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From left, Mark Rivard, Josh Layton, Rebecca Perry, and Quinton Naughton rehearse a song at Perry's Toronto home on April 10, 2013. Perry and Layton have gathered a group of Toronto actors and singers to put together Mashoga, a cabaret, of which the proceeds head toward helping a noble cause in Africa: gay rights. (Tim Fraser for The Globe and Mail)
From left, Mark Rivard, Josh Layton, Rebecca Perry, and Quinton Naughton rehearse a song at Perry's Toronto home on April 10, 2013. Perry and Layton have gathered a group of Toronto actors and singers to put together Mashoga, a cabaret, of which the proceeds head toward helping a noble cause in Africa: gay rights. (Tim Fraser for The Globe and Mail)

Mashoga: A cabaret in support of gay rights in Africa Add to ...

On April 18, T-Dot will be rocking to the tribal sounds of the djembe, an African drum, as local entertainers wail for social change at Annex Live. The proceeds of Mashoga, a cabaret, will head toward helping a noble cause in Africa: gay rights.

Mashoga is the word for ‘gay’ in Swahili, the language spoken throughout most of East Africa where homosexuality is illegal in some nations. Imprisonment of up to 14 years is possible in Kenya while in Uganda, government officials are attempting to implement a death sentence.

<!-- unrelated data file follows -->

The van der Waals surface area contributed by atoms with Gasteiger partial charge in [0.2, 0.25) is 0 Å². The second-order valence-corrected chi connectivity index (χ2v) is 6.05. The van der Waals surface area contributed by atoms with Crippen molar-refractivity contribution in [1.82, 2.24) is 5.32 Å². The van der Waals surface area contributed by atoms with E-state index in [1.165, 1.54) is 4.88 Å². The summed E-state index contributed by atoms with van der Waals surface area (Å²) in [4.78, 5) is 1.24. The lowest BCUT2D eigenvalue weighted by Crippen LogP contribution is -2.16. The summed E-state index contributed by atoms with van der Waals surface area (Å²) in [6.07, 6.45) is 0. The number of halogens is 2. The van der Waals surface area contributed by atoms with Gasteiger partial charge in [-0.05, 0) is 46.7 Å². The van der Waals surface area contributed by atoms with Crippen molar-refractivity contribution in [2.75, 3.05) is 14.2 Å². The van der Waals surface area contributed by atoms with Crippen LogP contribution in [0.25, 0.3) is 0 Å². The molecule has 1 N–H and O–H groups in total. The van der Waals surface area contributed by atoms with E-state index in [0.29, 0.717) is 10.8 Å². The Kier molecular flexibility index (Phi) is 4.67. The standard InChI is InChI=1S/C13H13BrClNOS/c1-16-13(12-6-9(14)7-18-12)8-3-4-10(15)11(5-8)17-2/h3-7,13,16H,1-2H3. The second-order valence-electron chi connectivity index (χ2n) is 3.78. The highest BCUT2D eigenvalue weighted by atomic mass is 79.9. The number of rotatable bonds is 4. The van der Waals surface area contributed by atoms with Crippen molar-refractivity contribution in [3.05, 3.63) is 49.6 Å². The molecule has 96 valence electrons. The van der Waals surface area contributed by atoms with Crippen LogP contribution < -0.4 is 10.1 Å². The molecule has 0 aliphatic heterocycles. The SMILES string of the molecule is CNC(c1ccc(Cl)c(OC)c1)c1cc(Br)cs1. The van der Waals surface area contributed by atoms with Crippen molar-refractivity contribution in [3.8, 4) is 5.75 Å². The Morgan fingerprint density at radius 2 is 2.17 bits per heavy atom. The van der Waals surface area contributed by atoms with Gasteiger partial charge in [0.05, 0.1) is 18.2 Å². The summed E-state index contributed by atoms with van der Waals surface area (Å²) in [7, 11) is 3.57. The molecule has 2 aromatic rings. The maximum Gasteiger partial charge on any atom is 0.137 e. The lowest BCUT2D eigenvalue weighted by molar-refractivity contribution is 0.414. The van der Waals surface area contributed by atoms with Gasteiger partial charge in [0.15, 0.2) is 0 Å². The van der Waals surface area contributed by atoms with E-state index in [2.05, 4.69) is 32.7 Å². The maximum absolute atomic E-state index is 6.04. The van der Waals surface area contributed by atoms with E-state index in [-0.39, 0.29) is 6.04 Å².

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Josh Layton, 24, the gay Torontonian who organized Mashoga, has lived in Kenya, Uganda, and Rwanda with Operation Groundswell, an activist organization that seeks to inform its travellers on social issues in developing-world nations.

Layton will be leading a group to Kenya, where they will use the proceeds of Mashoga to assist the Lesbian & Gay Coalition of Kenya, one of few existing organizations in East Africa that is in favour of gay rights. Victor Ferreira

 

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